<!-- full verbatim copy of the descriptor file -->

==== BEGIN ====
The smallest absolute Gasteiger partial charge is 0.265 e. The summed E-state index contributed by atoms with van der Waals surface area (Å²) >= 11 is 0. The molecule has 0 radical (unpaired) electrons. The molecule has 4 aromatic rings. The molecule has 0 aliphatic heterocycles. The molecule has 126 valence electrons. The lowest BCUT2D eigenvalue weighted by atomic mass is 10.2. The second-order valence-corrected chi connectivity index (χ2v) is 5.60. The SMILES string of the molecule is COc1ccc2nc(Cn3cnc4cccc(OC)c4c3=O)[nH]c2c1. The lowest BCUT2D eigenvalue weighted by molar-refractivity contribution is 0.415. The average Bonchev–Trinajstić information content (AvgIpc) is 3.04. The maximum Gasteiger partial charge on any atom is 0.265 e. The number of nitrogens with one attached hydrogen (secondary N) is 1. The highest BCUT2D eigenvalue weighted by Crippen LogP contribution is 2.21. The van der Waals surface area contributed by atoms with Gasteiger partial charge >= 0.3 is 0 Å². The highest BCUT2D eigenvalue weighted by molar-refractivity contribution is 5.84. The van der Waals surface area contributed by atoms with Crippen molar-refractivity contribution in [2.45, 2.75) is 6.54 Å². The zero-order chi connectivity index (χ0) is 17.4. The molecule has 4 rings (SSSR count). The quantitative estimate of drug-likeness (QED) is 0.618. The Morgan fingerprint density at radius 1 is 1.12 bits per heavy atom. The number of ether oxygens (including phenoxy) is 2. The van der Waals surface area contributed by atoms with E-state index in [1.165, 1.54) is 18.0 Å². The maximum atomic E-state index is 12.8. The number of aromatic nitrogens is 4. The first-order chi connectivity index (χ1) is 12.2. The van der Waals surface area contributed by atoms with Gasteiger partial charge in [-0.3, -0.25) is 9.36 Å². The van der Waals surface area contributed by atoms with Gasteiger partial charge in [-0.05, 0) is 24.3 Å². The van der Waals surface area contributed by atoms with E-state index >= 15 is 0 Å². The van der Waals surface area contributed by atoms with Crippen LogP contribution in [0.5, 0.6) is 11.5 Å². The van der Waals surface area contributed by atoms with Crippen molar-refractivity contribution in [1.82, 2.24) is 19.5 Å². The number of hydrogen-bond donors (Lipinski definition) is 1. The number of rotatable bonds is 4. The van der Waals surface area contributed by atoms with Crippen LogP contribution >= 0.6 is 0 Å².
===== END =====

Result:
The smallest absolute Gasteiger partial charge is 0.265 e. The summed E-state index contributed by atoms with van der Waals surface area (Å²) >= 11 is 0. The molecule has 0 radical (unpaired) electrons. The molecule has 4 aromatic rings. The molecule has 0 aliphatic heterocycles. The molecule has 126 valence electrons. The lowest BCUT2D eigenvalue weighted by atomic mass is 10.2. The second-order valence-corrected chi connectivity index (χ2v) is 5.60. The SMILES string of the molecule is COc1ccc2nc(Cn3cnc4cccc(OC)c4c3=O)[nH]c2c1. The lowest BCUT2D eigenvalue weighted by molar-refractivity contribution is 0.415. The average Bonchev–Trinajstić information content (AvgIpc) is 3.04. The maximum Gasteiger partial charge on any atom is 0.265 e. The number of nitrogens with one attached hydrogen (secondary N) is 1. The highest BCUT2D eigenvalue weighted by Crippen LogP contribution is 2.21. The van der Waals surface area contributed by atoms with Gasteiger partial charge >= 0.3 is 0 Å². The highest BCUT2D eigenvalue weighted by molar-refractivity contribution is 5.84. The van der Waals surface area contributed by atoms with Crippen molar-refractivity contribution in [2.45, 2.75) is 6.54 Å². The zero-order chi connectivity index (χ0) is 17.4. The molecule has 4 rings (SSSR count). The quantitative estimate of drug-likeness (QED) is 0.618. The Morgan fingerprint density at radius 1 is 1.12 bits per heavy atom. The number of ether oxygens (including phenoxy) is 2. The van der Waals surface area contributed by atoms with E-state index in [1.165, 1.54) is 18.0 Å². The maximum atomic E-state index is 12.8. The number of aromatic nitrogens is 4. The first-order chi connectivity index (χ1) is 12.2. The van der Waals surface area contributed by atoms with Gasteiger partial charge in [-0.3, -0.25) is 9.36 Å². The van der Waals surface area contributed by atoms with Gasteiger partial charge in [-0.05, 0) is 24.3 Å². The van der Waals surface area contributed by atoms with E-state index >= 15 is 0 Å². The van der Waals surface area contributed by atoms with Crippen LogP contribution in [0.5, 0.6) is 11.5 Å². The van der Waals surface area contributed by atoms with Crippen molar-refractivity contribution in [1.82, 2.24) is 19.5 Å². The number of hydrogen-bond donors (Lipinski definition) is 1. The number of rotatable bonds is 4. The van der Waals surface area contributed by atoms with Crippen LogP contribution >= 0.6 is 0 Å².